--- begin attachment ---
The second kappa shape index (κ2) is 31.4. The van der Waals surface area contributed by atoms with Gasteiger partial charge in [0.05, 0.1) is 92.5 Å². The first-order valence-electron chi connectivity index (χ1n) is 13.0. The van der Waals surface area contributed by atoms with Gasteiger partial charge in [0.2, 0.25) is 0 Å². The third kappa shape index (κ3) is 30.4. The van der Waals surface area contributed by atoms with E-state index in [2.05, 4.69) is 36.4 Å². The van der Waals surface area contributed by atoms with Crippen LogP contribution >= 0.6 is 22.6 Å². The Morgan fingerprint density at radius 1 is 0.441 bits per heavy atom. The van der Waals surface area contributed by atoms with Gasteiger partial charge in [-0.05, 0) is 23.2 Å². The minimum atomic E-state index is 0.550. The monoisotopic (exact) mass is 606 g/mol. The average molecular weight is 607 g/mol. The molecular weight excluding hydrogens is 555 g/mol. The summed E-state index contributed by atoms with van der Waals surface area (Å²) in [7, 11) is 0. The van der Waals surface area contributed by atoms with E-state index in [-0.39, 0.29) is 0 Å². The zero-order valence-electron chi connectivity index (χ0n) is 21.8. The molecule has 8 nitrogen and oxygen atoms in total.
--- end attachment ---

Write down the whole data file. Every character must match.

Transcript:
The second kappa shape index (κ2) is 31.4. The van der Waals surface area contributed by atoms with Gasteiger partial charge in [0.05, 0.1) is 92.5 Å². The first-order valence-electron chi connectivity index (χ1n) is 13.0. The van der Waals surface area contributed by atoms with Gasteiger partial charge in [0.2, 0.25) is 0 Å². The third kappa shape index (κ3) is 30.4. The van der Waals surface area contributed by atoms with E-state index in [2.05, 4.69) is 36.4 Å². The van der Waals surface area contributed by atoms with Crippen LogP contribution >= 0.6 is 22.6 Å². The Morgan fingerprint density at radius 1 is 0.441 bits per heavy atom. The van der Waals surface area contributed by atoms with Gasteiger partial charge in [-0.05, 0) is 23.2 Å². The minimum atomic E-state index is 0.550. The monoisotopic (exact) mass is 606 g/mol. The average molecular weight is 607 g/mol. The molecular weight excluding hydrogens is 555 g/mol. The summed E-state index contributed by atoms with van der Waals surface area (Å²) in [7, 11) is 0. The van der Waals surface area contributed by atoms with E-state index in [-0.39, 0.29) is 0 Å². The zero-order valence-electron chi connectivity index (χ0n) is 21.8. The molecule has 8 nitrogen and oxygen atoms in total.